Tag Archives: Charles II

Coronacon Day (1661)

Charles II coronation portrait by John Michael Wright.jpg

On this  day in 1661, Charles II was formally crowned king at Westminster Abbey.

Samuel Pepys wrote of the occasion in his diary:

“About 4 I rose and got to the Abbey, … and ..,  with a great deal of patience I sat … till 11 before the King came in. And a great pleasure it was to see the Abbey raised in the middle, all covered with red, and a throne (that is a chair) and footstool on the top of it; and all the officers of all kinds, so much as the very fidlers, in red vests.

At last comes in the Dean and Prebends of Westminster, with the Bishops (many of them in cloth of gold copes), and after them the Nobility, all in their Parliament robes, which was a most magnificent sight. Then the Duke, and the King with a scepter (carried by my Lord Sandwich) and sword and mond  before him, and the crown too.

The King in his robes, bare-headed, which was very fine. And after all had placed themselves, there was a sermon and the service; and then in the Quire at the high altar, the King passed through all the ceremonies of the Coronacon, which to my great grief I and most in the Abbey could not see. The crown being put upon his head, a great shout begun, and he came forth to the throne, and there passed more ceremonies: as taking the oath, and having things read to him by the Bishop; and his lords (who put on their caps as soon as the King put on his crown),  and bishops come, and kneeled before him.

And three times the King at Arms went to the three open places on the scaffold, and proclaimed, that if any one could show any reason why Charles Stewart should not be King of England, that now he should come and speak.

And a Generall Pardon also was read by the Lord Chancellor, and meddalls flung up and down by my Lord Cornwallis, of silver, but I could not come by any.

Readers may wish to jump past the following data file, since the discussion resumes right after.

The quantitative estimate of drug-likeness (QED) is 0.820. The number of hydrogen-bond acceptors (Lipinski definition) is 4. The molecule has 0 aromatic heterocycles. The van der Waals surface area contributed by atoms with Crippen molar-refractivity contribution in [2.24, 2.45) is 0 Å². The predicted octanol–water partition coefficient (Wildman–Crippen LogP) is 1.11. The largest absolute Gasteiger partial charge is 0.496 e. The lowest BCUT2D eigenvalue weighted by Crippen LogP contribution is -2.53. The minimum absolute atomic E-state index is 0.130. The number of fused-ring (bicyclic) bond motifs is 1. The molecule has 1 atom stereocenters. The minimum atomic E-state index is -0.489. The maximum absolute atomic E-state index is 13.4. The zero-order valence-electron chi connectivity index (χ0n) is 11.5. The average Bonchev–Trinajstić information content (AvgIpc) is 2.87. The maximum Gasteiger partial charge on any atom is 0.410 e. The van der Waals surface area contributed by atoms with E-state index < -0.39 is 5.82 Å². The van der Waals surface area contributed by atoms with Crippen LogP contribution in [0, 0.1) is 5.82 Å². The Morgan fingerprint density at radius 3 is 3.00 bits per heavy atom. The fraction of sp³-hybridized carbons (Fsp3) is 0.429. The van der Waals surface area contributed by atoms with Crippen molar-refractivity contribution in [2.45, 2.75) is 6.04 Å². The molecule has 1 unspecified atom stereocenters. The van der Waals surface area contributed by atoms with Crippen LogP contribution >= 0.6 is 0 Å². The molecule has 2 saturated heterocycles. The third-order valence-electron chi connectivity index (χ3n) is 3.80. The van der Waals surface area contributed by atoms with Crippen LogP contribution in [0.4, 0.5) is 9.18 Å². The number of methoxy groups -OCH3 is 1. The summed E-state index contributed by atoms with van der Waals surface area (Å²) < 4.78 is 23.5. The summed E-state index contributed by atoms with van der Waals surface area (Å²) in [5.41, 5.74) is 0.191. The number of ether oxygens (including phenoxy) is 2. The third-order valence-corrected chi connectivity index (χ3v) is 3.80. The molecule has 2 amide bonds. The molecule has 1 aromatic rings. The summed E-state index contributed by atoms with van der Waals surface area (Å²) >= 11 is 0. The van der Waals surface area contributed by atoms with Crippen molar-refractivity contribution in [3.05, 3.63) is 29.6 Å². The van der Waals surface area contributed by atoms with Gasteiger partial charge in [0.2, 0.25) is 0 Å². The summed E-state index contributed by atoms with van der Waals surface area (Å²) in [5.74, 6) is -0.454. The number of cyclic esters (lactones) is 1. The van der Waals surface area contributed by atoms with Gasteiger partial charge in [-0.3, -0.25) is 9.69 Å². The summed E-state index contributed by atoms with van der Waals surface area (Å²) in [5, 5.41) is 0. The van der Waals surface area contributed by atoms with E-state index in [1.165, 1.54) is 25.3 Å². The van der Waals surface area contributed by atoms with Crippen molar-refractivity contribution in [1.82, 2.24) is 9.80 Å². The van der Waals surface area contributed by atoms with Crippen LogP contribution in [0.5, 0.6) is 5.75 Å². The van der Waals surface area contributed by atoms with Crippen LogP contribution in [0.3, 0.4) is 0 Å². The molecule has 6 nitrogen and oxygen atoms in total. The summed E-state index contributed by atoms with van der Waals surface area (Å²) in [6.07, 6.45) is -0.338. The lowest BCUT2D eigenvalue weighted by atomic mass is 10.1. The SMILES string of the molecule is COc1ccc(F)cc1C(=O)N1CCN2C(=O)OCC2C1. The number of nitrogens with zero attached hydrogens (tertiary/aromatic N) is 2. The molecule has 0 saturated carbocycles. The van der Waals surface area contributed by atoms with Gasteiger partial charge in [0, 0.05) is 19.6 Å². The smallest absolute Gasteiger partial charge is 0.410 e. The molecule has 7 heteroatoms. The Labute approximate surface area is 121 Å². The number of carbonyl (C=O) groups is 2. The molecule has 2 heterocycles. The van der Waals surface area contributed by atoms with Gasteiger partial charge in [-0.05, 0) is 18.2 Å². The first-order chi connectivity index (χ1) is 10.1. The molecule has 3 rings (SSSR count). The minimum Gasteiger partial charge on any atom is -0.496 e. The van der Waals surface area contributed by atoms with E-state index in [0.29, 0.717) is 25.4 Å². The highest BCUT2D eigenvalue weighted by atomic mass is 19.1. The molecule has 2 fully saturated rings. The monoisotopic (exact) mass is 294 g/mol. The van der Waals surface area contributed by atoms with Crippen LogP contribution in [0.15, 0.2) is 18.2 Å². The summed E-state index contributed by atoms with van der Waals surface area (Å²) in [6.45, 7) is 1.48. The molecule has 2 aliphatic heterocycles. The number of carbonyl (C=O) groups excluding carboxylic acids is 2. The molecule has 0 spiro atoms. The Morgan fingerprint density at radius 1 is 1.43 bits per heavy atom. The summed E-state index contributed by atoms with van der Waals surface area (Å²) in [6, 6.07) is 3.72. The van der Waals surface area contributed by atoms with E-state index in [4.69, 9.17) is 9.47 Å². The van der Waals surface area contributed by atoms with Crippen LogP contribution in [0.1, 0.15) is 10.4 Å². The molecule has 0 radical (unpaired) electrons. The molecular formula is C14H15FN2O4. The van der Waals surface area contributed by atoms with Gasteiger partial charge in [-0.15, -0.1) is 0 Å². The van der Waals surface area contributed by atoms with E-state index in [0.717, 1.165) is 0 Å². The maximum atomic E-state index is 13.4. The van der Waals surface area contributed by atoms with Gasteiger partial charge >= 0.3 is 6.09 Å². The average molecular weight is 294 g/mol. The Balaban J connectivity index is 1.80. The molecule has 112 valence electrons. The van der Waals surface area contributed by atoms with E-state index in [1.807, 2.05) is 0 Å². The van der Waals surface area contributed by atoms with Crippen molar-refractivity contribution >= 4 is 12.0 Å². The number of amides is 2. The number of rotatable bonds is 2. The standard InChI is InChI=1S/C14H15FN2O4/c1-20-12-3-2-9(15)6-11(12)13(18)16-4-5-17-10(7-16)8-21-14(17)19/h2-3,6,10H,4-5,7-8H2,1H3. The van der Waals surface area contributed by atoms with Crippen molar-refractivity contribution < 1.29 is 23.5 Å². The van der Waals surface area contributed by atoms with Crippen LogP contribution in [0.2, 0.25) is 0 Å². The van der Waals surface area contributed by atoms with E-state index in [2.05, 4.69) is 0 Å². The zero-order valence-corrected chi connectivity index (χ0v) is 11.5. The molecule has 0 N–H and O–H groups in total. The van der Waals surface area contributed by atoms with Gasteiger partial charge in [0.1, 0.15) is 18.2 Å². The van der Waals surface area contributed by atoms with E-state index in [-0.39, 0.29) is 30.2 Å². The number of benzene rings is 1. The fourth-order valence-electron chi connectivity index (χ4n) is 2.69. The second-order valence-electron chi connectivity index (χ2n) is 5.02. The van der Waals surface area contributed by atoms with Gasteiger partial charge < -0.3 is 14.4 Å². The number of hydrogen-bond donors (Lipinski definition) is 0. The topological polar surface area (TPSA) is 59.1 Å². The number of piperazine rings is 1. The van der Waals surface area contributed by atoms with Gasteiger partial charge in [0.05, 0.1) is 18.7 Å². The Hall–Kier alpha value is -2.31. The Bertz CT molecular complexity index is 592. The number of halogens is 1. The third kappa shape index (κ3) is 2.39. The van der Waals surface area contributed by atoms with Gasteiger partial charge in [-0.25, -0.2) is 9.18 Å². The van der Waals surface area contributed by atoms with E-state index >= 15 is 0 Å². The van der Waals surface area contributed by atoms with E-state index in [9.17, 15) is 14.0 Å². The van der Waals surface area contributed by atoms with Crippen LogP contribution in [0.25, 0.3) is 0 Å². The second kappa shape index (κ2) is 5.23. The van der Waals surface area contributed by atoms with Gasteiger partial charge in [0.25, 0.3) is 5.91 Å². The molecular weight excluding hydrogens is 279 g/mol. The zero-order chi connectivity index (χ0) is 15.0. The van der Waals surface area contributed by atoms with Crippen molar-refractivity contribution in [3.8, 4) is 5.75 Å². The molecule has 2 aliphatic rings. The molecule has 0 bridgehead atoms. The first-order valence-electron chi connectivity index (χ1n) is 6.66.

But so great a noise that I could make but little of the musique; and indeed, it was lost to every body. But I had so great a lust to [piss] that I went out a little while before the King had done all his ceremonies, and went round the Abbey to Westminster Hall, all the way within rayles, and 10,000 people, with the ground covered with blue cloth; and scaffolds all the way. Into the Hall I got, where it was very fine with hangings and scaffolds one upon another full of brave ladies; and my wife in one little one, on the right hand.

Here I staid walking up and down, and at last upon one of the side stalls I stood and saw the King come in with all the persons (but the soldiers) that were yesterday in the cavalcade; and a most pleasant sight it was to see them in their several robes. And the King came in with his crown on, and his sceptre in his hand, under a canopy borne up by six silver staves, carried by Barons of the Cinque Ports, and little bells at every end.

And after a long time, he got up to the farther end, and all set themselves down at their several tables; and that was also a brave sight: and the King’s first course carried up by the Knights of the Bath.  And many fine ceremonies there was of the Heralds leading up people before him, and bowing; and my Lord of Albemarle’s, going to the kitchin and eat a bit of the first dish that was to go to the King’s table.